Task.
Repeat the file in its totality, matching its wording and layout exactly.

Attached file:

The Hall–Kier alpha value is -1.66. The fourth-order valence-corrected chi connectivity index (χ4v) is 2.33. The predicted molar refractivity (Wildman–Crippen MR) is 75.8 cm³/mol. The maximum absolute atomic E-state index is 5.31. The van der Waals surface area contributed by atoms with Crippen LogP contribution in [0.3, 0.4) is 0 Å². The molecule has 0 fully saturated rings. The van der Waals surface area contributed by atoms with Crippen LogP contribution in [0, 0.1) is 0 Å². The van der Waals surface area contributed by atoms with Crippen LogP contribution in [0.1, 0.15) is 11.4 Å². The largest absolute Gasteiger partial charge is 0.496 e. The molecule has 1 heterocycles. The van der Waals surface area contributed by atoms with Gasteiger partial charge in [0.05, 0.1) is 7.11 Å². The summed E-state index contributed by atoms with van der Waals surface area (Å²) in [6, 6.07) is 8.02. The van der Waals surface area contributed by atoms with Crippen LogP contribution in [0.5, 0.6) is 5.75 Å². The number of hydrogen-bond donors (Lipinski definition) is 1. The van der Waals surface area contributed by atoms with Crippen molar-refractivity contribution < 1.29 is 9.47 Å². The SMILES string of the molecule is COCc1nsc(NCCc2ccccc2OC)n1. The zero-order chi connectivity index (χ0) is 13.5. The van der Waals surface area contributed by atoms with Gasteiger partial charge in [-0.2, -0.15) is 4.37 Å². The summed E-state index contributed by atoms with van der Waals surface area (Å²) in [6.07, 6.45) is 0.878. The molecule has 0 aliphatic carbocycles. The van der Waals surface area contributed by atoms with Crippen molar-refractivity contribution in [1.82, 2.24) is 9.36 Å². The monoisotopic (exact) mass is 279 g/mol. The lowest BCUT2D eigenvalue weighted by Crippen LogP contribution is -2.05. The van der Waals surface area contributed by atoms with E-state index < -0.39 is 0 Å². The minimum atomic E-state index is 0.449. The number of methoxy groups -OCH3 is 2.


The Hall–Kier alpha value is -1.66. The fourth-order valence-corrected chi connectivity index (χ4v) is 2.33. The predicted molar refractivity (Wildman–Crippen MR) is 75.8 cm³/mol. The maximum absolute atomic E-state index is 5.31. The van der Waals surface area contributed by atoms with Crippen LogP contribution in [0.3, 0.4) is 0 Å². The molecule has 0 fully saturated rings. The van der Waals surface area contributed by atoms with Crippen LogP contribution in [0, 0.1) is 0 Å². The van der Waals surface area contributed by atoms with Crippen LogP contribution in [0.1, 0.15) is 11.4 Å². The largest absolute Gasteiger partial charge is 0.496 e. The molecule has 1 heterocycles. The van der Waals surface area contributed by atoms with Gasteiger partial charge in [0.05, 0.1) is 7.11 Å². The summed E-state index contributed by atoms with van der Waals surface area (Å²) in [6, 6.07) is 8.02. The van der Waals surface area contributed by atoms with Crippen LogP contribution in [0.5, 0.6) is 5.75 Å². The number of hydrogen-bond donors (Lipinski definition) is 1. The van der Waals surface area contributed by atoms with Crippen molar-refractivity contribution < 1.29 is 9.47 Å². The SMILES string of the molecule is COCc1nsc(NCCc2ccccc2OC)n1. The zero-order chi connectivity index (χ0) is 13.5. The van der Waals surface area contributed by atoms with Gasteiger partial charge in [-0.2, -0.15) is 4.37 Å². The summed E-state index contributed by atoms with van der Waals surface area (Å²) in [6.07, 6.45) is 0.878. The molecule has 0 aliphatic carbocycles. The van der Waals surface area contributed by atoms with Crippen molar-refractivity contribution in [1.82, 2.24) is 9.36 Å². The monoisotopic (exact) mass is 279 g/mol. The lowest BCUT2D eigenvalue weighted by Crippen LogP contribution is -2.05. The van der Waals surface area contributed by atoms with E-state index < -0.39 is 0 Å². The minimum atomic E-state index is 0.449. The number of methoxy groups -OCH3 is 2.